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2 µm - eTheses Repository - University of Birmingham

2 µm - eTheses Repository - University of Birmingham

22. Li, J.G., Coudurier,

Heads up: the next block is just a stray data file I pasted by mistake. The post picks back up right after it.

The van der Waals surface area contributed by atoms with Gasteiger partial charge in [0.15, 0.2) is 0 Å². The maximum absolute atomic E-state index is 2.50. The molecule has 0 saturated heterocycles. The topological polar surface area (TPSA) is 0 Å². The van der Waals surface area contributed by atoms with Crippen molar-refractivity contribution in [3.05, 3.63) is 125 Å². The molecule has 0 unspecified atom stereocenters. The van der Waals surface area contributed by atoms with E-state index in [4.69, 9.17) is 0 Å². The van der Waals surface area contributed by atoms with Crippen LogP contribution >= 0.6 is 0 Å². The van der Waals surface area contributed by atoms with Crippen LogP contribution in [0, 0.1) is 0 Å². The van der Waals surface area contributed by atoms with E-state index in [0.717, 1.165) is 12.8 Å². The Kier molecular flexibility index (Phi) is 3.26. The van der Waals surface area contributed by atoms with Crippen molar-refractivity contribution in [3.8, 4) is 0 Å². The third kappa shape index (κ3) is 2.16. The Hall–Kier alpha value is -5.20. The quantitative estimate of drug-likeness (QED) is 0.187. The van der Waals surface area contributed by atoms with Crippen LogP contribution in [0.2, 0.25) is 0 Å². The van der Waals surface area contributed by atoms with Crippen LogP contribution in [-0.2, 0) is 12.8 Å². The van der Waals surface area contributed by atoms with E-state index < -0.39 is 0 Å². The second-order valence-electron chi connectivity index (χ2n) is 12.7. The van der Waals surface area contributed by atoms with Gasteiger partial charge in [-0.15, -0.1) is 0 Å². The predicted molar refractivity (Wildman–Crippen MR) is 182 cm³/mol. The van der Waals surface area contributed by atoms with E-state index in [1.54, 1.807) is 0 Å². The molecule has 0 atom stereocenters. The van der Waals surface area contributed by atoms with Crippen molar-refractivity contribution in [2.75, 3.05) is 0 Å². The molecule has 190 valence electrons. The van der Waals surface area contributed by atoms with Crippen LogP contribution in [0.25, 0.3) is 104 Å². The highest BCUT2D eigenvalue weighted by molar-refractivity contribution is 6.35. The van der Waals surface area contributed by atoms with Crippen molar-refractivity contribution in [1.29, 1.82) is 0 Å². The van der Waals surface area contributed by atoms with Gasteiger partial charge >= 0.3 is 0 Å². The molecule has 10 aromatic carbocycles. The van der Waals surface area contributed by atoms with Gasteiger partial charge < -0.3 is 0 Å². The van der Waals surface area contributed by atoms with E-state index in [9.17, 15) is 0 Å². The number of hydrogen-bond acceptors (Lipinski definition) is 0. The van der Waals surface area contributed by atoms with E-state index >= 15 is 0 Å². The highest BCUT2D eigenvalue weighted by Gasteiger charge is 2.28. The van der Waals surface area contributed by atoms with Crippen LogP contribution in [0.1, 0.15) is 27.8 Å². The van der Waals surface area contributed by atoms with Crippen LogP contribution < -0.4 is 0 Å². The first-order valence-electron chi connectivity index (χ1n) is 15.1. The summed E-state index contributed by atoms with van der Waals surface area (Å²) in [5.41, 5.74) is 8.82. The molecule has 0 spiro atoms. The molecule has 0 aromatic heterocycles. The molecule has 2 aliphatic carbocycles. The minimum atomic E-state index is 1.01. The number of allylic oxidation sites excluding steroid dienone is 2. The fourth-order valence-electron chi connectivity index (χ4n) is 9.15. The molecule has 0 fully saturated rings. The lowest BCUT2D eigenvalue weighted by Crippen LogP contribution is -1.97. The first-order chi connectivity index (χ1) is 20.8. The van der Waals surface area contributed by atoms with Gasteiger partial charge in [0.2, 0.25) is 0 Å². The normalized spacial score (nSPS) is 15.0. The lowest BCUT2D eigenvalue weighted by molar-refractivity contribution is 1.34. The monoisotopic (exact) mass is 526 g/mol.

22. Li, J.G., Coudurier, L. and Eustathopoulos, N. : “Wetting and Interfacial Energy in Liquid Metal-Ceramic Systems”, Journal of Materials Science, 24, (1989), 1109-1116. 23. Shen, P., Fujii, H., Matsumoto, T. and Nogi, K. : “The Influence of Surface Structure on Wetting of Alpha-Al2O3 by Aluminium in a Reduced Atmosphere”, Metallurgical and Materials Transactions A, 35A (2), ( 2004 ), 583-588. 24. Smith, J.W. : “Some Developments of Guggenheim's Simplified Procedure for Computing Electric Dipole Moments”, Transactions of the Faraday Society, 46, (1950), 394-400. 25. Koerber, K. and Loehberg, K. : “Oberflächen- und Grenzflächenenergien von Aluminium-Silicium- Schmelzen”, Gießereiforschung, 23 (4), (1971), 173-177. 26. Pech-Canul, M., Katz, R. and Makhlouf, M. : “The Role of Silicon in Wetting and Pressureless Infiltration of SiC(p) Preforms by Aluminium Alloys”, Journal of Materials Science, 35, (2000), 2167-2173. 27. Hansen, M. : Binary Alloy Phase Diagrams, Mc Graw Hill, 1958. 28. Emadi, D., Gruzleski, J.E. and Toguri, J.M. : “The Effect of Na and Sr Modification on Surface Tension and Volumetric Shrinkage of A356 Alloy and their Influence on Porosity Formation”, Metallurgical Transactions B, 24B, (1993), 1055-1063. 29. Ibe, G. : “Grundlagen der Verstärkung in Metallmatrix-Verbundwerkstoffen”, Proceedings of the DGM Seminar: Metallische Verbundwerkstoffe - TU Clausthal- Germany, Ed. K.U. Kainer, (1994), 3-41. 30. Kaufmann, H., Auer-Knöbel, R. and Degischer, H.P. : “Elevated Temperature Properties of Short-fiber Reinforced AlSi9Cu3 Produced by Pressure Die-casting”, Zeitschrift für Metallkunde, 85, (1994), 241– 248. 31. Clyne, W.E. and Withers, P.J. : An Introduction to Metal Matrix Composites, Cambridge University Press, 1993. 32. Das, S.K., Ballard, C.P., and Marikar, F. : “Metal Matrix Composites in the 1990s and Beyond- A Market Overview”, High performance composites for the 1990´s and beyond, TMS, (1991), 487-497. 33. Jolly, M.R. : “Opportunities for Aluminium Based Fibre Reinforced Metal Matrix Composites in Automotive Castings“, The Foundryman, 83 (11), (1990), 509-513. 34. Kainer, K.U. : “Partikel, Fasern und Kurzfasern zur Verstärkung von metallischen Werkstoffen ”, Proceedings of the DGM Seminar: Metallische Verbundwerkstoffe - TU Clausthal - Germany, Ed. K.U. Kainer, (1994), 43- 64. 35. Dwivedi, R.: “Development of Advanced Reinforced Aluminum Brake Rotors”, Society of Automotive Engineers - SAE, Paper 950264, (1995). 36. Beffort, O. : “Metal Matrix Composites (MMCs): Properties, Applications & Machining”, Presentation 6. International IWF-Colloquium, 18/19.04.2002, Egerkingen- Switzerland, (2002). 37. Biermann, D. and Meister, D. : “Spanende Bearbeitung von faser- und partikelverstärkten Leichtmetall- Verbundwerkstoffen”, Proceedings of the DGM Seminar: Metallische Verbundwerkstoffe - TU Clausthal - Germany, Ed. K.U. Kainer, (1994), 261- 283. 38. Zhaowei, Z. and Nguyen, P.H.: “Grinding of Al/Al2O3 composites”, Journal of Materials Processing, 123, (2002), 13-17. 39. Brown, A and Klier, E.M. : “Machinable MMC and Liquid Metal Infiltration Process for Making Same”; US-Patent 5511603, Chesapeake Composites Corporation, 1996. 40. Ejiofor, J.U. and Reddy, R.G. : “Developments in the Processing and Properties of Particulate Al-Si Composites”, JOM, 49 (11), (1997), 31-27. 41. Legzdins, C.F., Samarasekera, J.V. and Meech, J.A.: ” MMCX- An Expert System for Metal Matrix Composite Selection and Design”, Canadian Metallurgical Quarterly, 36 (3), (1997), 177-202. 42. Chawla, N. and Shen, Y.L. : “Mechanical Behaviour of Particle Reinforced Metal Matrix Composites”, Advanced Engineering Materials , 3 (6), (2001), 357-370. 241